The advances in such crops have been mainly attributable to research. Ridgetown campus’s research strengths are many, including its association with other world-class personnel on the main University of Guelph campus and the expansive, province-wide Ontario Agri-Food Research Alliance, as well as the campus’s own extensive 500-acre field research system. About 65 per cent of the 200,000-300,000 plots in this system are dedicated to corn, soybeans and wheat.
EXTENSION A PRIORITY
As well, the Ridgetown Campus research culture is built around extension and knowledge mobilization — that is, extending research knowledge from source to a user — seen in practice at the numerous diagnostic field days it hosts during the growing season, as well as through the renowned SouthWest Agricultural Conference, North America’s largest farmer outreach conference which draws up to 2,000 producers and agri-business personnel every January to learn about research and management.
All this requires infrastructure. But as McEwan explains, many of the core research facilities at the Ridgetown campus date back 60 years. “They are at, or past, the end of their useful service life,” he says.
That’s where the new project comes in.
The project itself consists of two parts. First is a new $6-million Field Crop Services Building, to provide receiving, processing and storage facilities for crop samples and seeds, equipment storage and workspaces for field technicians, graduate students and seasonal workers. McEwan says this would consolidate field service support and processing in one new facility, and ultimately allow staff and programs to be relocated out of the old agronomy building.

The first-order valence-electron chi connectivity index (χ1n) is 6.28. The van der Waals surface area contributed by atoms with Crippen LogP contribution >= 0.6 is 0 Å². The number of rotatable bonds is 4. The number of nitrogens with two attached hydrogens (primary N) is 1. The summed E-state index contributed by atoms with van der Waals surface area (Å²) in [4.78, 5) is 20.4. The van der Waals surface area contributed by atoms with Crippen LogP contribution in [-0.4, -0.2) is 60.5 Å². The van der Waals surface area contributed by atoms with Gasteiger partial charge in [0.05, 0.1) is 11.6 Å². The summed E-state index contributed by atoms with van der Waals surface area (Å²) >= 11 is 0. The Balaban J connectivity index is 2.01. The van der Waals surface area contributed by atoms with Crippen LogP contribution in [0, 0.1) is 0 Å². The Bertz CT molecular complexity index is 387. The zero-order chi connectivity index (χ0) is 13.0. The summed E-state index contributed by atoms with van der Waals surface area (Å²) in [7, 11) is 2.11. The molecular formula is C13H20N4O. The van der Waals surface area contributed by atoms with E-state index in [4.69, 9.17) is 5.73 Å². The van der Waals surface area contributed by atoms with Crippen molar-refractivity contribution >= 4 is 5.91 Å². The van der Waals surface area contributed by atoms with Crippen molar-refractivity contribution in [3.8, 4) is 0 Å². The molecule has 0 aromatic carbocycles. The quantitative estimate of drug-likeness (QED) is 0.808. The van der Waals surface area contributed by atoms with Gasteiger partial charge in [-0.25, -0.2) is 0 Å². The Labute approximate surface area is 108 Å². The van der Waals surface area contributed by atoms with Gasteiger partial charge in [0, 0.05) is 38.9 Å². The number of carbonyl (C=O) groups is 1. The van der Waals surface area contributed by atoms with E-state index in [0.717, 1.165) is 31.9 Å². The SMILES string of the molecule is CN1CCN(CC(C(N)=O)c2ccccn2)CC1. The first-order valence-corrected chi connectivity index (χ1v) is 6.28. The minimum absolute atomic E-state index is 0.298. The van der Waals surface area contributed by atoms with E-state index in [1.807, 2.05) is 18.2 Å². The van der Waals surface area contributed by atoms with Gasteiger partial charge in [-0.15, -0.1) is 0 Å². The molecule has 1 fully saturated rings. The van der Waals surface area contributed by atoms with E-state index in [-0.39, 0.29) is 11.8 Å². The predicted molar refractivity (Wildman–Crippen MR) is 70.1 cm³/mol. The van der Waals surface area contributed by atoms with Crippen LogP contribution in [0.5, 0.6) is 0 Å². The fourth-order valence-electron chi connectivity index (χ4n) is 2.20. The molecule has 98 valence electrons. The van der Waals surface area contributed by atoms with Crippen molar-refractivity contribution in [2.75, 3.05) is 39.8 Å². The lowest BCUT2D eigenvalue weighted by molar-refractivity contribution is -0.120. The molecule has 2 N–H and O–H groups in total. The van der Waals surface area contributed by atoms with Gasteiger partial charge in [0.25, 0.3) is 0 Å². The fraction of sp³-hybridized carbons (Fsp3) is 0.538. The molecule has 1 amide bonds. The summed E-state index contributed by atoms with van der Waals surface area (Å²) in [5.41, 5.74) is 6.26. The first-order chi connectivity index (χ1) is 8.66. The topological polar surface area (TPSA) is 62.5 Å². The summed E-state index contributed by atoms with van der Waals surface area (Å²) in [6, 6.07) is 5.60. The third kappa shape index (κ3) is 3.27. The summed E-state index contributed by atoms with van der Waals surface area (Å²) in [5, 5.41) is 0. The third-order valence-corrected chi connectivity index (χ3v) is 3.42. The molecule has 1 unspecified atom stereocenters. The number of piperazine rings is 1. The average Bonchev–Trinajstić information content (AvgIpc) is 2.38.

The second part is the bigger undertaking, the $20-million Sustainable Crop Research and Innovation Centre. The facility will include:
updated microbiology and molecular biology lab facilities; new labs to process soil and plant samples for nutrition, physical characteristics and chemistry; new labs for isolating and culturing bacteria, fungi and other pests; a large area for root washing and plant work; growth chambers; a greenhouse complex with a combination of large and small compartments with controlled environment facilities for research, including independent bio-containment zones, soil preparation room, growth cabinets and cold rooms; teaching labs, shared seminar/ meeting rooms and a common area to support knowledge transfer from research to practice; and clustered office spaces for principal investigators and graduate students.
Dale Cowan, senior agronomist at AGRIS, underlines Ridgetown Campus’s value to the province’s grain sector.
“There’s no disputing the influence Ridgetown Campus researchers and students have had on the grain sector in Ontario,” he says. “If you grow wheat, corn or soybeans, I’d be surprised if some of your production didn’t result from Ridgetown research. The campus needs new facilities to continue supporting competitive agriculture and attract brainpower from around the world, for new ideas and new challenges. A new centre will help bring those people in. As an exporting nation, we can’t stand still with aging buildings and equipment while the rest of the world moves on.” •